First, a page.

Jonas Burgert is a German painter known for creating monumental works composed of figurative apparitions and dramatic contrasts of color. Seemingly fluorescent areas glow amid a backdrop of gray and pale hues, absorbing the spectator inside the canvas. What Burgert witnesses seems to be the drama of a new world order.
Burgert was born in Berlin, where he received his MA from the Academy of Fine Arts (UdK), and where he was later a student of the master class of Professor Dieter Hacker.
The grotesque and the mystical provide the subject-matter for the majority of Burgert’s art. Bold, sensuous and opulent, the atmosphere in his paintings is of a world of destruction and decay. Working in luminous colors glowing amid a backdrop of pale hues, the artist depicts an apocalyptic mood of an end time, visions of a netherworld, an unknown myth or a peculiar dream.
According to Burgert, humanity’s desire to find meaning in existence beyond physicality creates an enormous need for an overarching narrative that invests a purpose: “In our mind, we create existences as heroes, gods or clowns. They lead unbearably loud, malicious, cynical, witty and passionate lives, in wonderfully strange or terrible places. In my art, I merely try to paint the scene of this ongoing process of debate and negotiation, with all its peculiarities.” Burgert states. However, attempts to find assured and final answers ultimately fail: in the end, there is no certainty. The darkness, the grotesque and the brutality in Burgert’s work confirm this failure.
References to Renaissance painting and Flemish masters like Hieronymus Bosch are apparent in Burgert’s work; Freud’s psychoanalytical theories come alive with imagery that recalls 20th century surrealism. And yet, contemporary pop culture is equally present: from works by Mike Kelley to movies by David Lynch, comic strips and the absurd logic of science fiction: the timeless uncanny dictates Burgert’s paintings.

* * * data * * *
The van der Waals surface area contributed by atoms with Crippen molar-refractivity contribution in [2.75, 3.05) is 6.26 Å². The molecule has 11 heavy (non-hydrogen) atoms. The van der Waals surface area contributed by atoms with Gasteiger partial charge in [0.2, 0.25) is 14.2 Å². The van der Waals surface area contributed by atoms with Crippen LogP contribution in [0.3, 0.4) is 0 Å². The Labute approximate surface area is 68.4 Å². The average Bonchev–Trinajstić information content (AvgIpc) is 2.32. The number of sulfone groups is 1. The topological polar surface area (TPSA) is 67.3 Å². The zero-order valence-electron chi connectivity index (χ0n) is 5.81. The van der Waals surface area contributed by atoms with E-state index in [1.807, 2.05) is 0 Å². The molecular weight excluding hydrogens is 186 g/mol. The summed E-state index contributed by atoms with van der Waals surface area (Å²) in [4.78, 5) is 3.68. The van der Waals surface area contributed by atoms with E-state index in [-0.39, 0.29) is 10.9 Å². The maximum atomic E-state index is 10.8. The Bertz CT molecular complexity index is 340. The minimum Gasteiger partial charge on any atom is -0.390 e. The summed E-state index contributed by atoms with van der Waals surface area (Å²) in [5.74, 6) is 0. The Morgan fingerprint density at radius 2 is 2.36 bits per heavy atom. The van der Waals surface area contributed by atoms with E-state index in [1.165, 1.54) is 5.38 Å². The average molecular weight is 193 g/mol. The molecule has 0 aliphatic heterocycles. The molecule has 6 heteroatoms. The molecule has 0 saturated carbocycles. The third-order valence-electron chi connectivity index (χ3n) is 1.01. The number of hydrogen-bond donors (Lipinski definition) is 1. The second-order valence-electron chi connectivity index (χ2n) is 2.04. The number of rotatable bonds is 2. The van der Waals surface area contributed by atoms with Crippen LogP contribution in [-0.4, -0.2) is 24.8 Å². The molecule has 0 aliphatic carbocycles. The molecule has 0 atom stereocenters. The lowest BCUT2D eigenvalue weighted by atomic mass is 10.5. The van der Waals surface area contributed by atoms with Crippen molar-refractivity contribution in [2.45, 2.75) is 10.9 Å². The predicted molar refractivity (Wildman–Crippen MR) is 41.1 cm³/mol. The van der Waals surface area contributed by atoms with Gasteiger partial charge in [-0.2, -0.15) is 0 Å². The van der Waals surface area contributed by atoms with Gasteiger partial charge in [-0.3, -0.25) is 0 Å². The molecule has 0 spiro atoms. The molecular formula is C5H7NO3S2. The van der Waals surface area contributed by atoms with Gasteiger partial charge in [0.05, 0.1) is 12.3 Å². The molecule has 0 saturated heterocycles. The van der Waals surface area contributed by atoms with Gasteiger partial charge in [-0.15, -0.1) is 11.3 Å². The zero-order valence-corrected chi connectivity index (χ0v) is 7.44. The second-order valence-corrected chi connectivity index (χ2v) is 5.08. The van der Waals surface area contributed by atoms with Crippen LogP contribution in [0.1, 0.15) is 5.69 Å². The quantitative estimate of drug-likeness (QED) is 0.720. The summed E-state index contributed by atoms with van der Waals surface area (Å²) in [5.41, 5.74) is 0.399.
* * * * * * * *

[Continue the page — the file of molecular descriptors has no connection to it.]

Since 1998, his work has been on view in numerous group shows around the world, including Geschichtenerzaehler at Hamburger Kunsthalle, Hamburg (2003), and Triumph of Painting Part VI at London’s Saatchi Gallery (2006), and he begun with solo exhibitions in 2006.
Jonas Burgert currently lives and works in Berlin.
“In my eyes art is one great story. The attempt to create art automatically implies the principle of telling stories. It is important though that this story is not only thought out or rationally followed up. The story must above all be deeply felt as well. Art can then re-invent its own language and thus its story anew each day; it can make assertions and reject them, re-assert them and reject them again. Naturally, art is a complete illusion and a lie, offering a promise we want to believe in. Because we realize this, I have always felt it stimulating as an artist that I can call things what I want and re-invent as I like: I can tell wild stories on the canvas and create figures as I imagine them and as I want them to look, I can exaggerate, abbreviate, aggrandise and cut down again in size.” – Jonas Burgert (In Conversation with Claudia Stockhausen)